• Three-day qualifying hospital stay. Medicare Part A generally only covers skilled nursing facility (SNF) care if someone was a hospital inpatient for three days in a row before entering the SNF. This is known as the three-day qualifying hospital stay. During the PHE, Medicare removed the three-day qualifying hospital stay requirement for beneficiaries who experienced dislocations or were otherwise affected by the COVID-19 public health emergency. This waiver ended on May 11, 2023.
  • Benefit period. Typically, Medicare Part A covers up to 100 days of SNF care each benefit period. A benefit period begins when a beneficiary is admitted to a hospital as an inpatient, or to a SNF, and it ends when they have been out of a SNF or hospital for at least 60 days in a row. The 100 days of covered SNF care resets at the beginning of a new benefit period. During the PHE, beneficiaries who were unable to start a new benefit period because of the public health emergency could get another 100 days of covered SNF care without having to begin a new benefit period. This waiver ended on May 11, 2023.

If a beneficiary has a Medicare Advantage plan, they should contact their plan directly to learn how it covers SNF care.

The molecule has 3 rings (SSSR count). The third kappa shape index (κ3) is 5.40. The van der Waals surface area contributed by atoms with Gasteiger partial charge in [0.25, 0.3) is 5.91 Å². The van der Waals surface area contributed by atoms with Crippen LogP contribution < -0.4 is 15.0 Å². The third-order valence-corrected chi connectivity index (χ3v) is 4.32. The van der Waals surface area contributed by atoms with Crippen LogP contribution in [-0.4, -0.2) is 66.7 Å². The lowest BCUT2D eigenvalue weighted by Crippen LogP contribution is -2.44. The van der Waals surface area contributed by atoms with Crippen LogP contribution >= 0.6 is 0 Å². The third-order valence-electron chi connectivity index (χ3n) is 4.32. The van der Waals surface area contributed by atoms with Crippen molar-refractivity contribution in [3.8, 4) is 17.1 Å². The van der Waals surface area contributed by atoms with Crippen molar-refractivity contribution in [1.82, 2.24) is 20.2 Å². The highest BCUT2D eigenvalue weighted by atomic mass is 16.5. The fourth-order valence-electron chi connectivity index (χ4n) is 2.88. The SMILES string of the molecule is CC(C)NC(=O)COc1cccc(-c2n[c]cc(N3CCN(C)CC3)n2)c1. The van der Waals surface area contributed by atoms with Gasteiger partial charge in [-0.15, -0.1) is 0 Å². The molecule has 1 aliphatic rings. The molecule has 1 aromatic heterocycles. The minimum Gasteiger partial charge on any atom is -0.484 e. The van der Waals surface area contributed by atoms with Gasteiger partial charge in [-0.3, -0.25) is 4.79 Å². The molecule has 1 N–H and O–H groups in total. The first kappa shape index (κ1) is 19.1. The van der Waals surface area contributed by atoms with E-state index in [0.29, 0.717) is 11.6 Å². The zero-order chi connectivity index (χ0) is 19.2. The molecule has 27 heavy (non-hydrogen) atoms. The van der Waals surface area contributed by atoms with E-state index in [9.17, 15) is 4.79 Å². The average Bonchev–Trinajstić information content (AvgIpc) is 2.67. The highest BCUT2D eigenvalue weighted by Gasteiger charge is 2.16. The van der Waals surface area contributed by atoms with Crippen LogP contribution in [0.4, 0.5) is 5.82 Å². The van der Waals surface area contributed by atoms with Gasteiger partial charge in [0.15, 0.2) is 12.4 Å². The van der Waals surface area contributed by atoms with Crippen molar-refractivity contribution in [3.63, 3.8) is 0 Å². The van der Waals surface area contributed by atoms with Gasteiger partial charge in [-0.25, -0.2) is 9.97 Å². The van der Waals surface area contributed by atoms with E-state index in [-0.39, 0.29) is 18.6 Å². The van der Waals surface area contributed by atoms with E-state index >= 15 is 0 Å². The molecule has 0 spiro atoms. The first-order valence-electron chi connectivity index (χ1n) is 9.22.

How has the public health emergency unwinding expanded telehealth services? 

A telehealth service is a full visit with a provider using telephone or video technology. Before the PHE, Medicare telehealth coverage rules were limited. During the PHE, the situations in which Medicare would pay for telehealth-provided services expanded significantly. Services that can be provided through telehealth include, for example, hospital and doctors’ office visits, mental health counseling, and preventive screenings.  

Expanded coverage for telehealth will continue past the end of the PHE. Through Dec. 31, 2024: 

  • Medicare covers telehealth services for beneficiaries in urban and rural areas
  • Medicare covers telehealth services in health care settings and in a beneficiary’s home

Standard cost-sharing may apply, but note that a provider can choose to waive cost-sharing charges. If a beneficiary has a Medicare Advantage plan, they should contact their plan to learn about its costs and coverage rules for services received through telehealth.   

Medicare Advantage plans must cover all the telehealth benefits included in Original Medicare, but they may also cover additional telehealth benefits.  

Telehealth and durable medical equipment (DME)